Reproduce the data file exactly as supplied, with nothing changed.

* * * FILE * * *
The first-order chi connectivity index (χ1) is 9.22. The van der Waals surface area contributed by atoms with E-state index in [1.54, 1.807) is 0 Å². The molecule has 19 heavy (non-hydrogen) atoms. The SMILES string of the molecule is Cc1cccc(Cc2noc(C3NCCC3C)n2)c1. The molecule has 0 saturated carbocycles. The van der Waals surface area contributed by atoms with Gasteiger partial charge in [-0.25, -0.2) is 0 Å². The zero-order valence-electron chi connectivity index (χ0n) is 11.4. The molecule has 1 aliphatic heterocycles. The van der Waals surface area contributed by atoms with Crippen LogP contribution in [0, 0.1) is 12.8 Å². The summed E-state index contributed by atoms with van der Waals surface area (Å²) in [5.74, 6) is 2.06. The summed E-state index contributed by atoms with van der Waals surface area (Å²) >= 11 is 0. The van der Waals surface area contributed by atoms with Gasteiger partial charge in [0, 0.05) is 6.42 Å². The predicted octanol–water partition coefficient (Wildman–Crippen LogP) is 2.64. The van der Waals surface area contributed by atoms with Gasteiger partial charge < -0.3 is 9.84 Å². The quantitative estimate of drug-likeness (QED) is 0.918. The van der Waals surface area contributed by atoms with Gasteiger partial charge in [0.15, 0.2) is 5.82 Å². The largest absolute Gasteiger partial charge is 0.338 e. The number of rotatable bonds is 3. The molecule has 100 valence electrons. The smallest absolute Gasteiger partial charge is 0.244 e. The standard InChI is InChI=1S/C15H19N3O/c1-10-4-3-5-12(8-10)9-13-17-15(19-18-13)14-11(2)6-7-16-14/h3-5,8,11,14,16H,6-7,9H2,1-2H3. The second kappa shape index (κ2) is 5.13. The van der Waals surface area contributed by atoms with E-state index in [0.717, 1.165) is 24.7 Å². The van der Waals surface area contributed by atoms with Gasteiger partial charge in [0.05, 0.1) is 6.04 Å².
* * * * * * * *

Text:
The first-order chi connectivity index (χ1) is 9.22. The van der Waals surface area contributed by atoms with E-state index in [1.54, 1.807) is 0 Å². The molecule has 19 heavy (non-hydrogen) atoms. The SMILES string of the molecule is Cc1cccc(Cc2noc(C3NCCC3C)n2)c1. The molecule has 0 saturated carbocycles. The van der Waals surface area contributed by atoms with Gasteiger partial charge in [-0.25, -0.2) is 0 Å². The zero-order valence-electron chi connectivity index (χ0n) is 11.4. The molecule has 1 aliphatic heterocycles. The van der Waals surface area contributed by atoms with Crippen LogP contribution in [0, 0.1) is 12.8 Å². The summed E-state index contributed by atoms with van der Waals surface area (Å²) in [5.74, 6) is 2.06. The summed E-state index contributed by atoms with van der Waals surface area (Å²) >= 11 is 0. The van der Waals surface area contributed by atoms with Gasteiger partial charge in [0, 0.05) is 6.42 Å². The predicted octanol–water partition coefficient (Wildman–Crippen LogP) is 2.64. The van der Waals surface area contributed by atoms with Gasteiger partial charge < -0.3 is 9.84 Å². The quantitative estimate of drug-likeness (QED) is 0.918. The van der Waals surface area contributed by atoms with Gasteiger partial charge in [0.15, 0.2) is 5.82 Å². The largest absolute Gasteiger partial charge is 0.338 e. The number of rotatable bonds is 3. The molecule has 100 valence electrons. The smallest absolute Gasteiger partial charge is 0.244 e. The standard InChI is InChI=1S/C15H19N3O/c1-10-4-3-5-12(8-10)9-13-17-15(19-18-13)14-11(2)6-7-16-14/h3-5,8,11,14,16H,6-7,9H2,1-2H3. The second kappa shape index (κ2) is 5.13. The van der Waals surface area contributed by atoms with E-state index in [0.717, 1.165) is 24.7 Å². The van der Waals surface area contributed by atoms with Gasteiger partial charge in [0.05, 0.1) is 6.04 Å².